UK ‘bedroom tax’ discriminates against disabled teen and domestic violence victim
Dubbed the ‘Bedroom Tax’ by opposition parties, the tax is in fact not a tax at all, but a cut in social housing benefit for tenants considered to be under-occupying a council house.
The measure was enacted after a change to Housing Benefit Regulations in 2013 to reduce payments by 14 percent for one spare bedroom, or 25 percent for two bedrooms or more.
The decision was touted by the government as a significant cost-saving measure, as well as an effort to encourage people to downsize in property.
According to UK housing charity Shelter, tenants can claim housing benefits for only “a certain number of bedrooms, depending on how many people live in your home.”
The appeals were brought by a female victim of serious violence - whose property had been fitted with a panic room - and the grandparents of a severely disabled child.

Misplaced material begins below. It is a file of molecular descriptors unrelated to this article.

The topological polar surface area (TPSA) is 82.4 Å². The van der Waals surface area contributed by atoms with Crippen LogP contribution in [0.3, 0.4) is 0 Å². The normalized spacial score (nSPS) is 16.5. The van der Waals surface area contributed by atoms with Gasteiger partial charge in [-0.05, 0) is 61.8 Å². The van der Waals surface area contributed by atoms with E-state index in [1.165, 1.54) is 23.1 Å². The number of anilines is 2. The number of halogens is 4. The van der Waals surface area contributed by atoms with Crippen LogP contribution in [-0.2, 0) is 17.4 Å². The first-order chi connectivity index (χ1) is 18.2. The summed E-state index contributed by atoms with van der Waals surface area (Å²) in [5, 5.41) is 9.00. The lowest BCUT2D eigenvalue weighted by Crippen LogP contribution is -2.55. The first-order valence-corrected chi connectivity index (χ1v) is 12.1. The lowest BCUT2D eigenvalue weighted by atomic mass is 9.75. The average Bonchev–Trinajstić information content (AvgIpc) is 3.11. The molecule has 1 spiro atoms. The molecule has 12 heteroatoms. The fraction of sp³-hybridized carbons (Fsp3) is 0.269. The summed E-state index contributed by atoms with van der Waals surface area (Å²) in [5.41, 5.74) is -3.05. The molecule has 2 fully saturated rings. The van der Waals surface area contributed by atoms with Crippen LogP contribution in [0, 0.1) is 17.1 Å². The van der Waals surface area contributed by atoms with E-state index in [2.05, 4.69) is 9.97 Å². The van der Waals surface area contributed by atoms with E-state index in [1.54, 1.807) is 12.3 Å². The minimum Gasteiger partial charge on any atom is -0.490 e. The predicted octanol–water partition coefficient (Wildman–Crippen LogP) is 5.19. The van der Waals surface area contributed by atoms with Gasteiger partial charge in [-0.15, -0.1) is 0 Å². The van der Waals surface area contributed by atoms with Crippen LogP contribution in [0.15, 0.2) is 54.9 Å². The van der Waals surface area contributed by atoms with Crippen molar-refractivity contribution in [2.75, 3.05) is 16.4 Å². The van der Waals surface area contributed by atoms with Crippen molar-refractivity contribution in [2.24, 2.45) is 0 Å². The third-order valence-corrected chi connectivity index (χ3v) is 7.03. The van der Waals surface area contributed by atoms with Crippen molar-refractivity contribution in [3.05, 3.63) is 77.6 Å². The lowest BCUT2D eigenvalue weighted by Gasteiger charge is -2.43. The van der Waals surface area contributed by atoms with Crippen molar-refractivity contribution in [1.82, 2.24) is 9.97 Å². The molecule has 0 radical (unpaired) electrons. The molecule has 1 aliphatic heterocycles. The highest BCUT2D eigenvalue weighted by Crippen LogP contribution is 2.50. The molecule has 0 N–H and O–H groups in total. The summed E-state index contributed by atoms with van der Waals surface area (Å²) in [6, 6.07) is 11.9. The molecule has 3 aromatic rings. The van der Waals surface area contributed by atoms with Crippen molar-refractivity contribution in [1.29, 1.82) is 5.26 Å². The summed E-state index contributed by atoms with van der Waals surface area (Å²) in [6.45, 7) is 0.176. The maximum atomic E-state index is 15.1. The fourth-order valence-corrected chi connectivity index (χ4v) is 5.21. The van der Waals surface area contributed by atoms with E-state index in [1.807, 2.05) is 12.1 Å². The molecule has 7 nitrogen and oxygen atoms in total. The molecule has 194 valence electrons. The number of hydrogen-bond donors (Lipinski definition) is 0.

A room in Susan and Paul Rutherford’s home was subject to the spare room tariff, despite it being adapted for the special care of their grandson and his medical carers.
In both cases at the Court of Appeal, the parties did not oppose the overall scheme but argued they had not been included “within a defined class of persons” whose situation negates a reduction in housing benefit.
Labour Party leader Jeremy Corbyn called on the Conservative government to now scrap the “illegal” and “cruel” policy.
Prime Minister David Cameron said the government will “look very carefully” at the court’s ruling, but added “it is unfair to subsidize spare rooms in the social sector if we don’t subsidize them in the private sectors,” the BBC reports.
The Department of Public Work and Pensions is set to appeal the decision.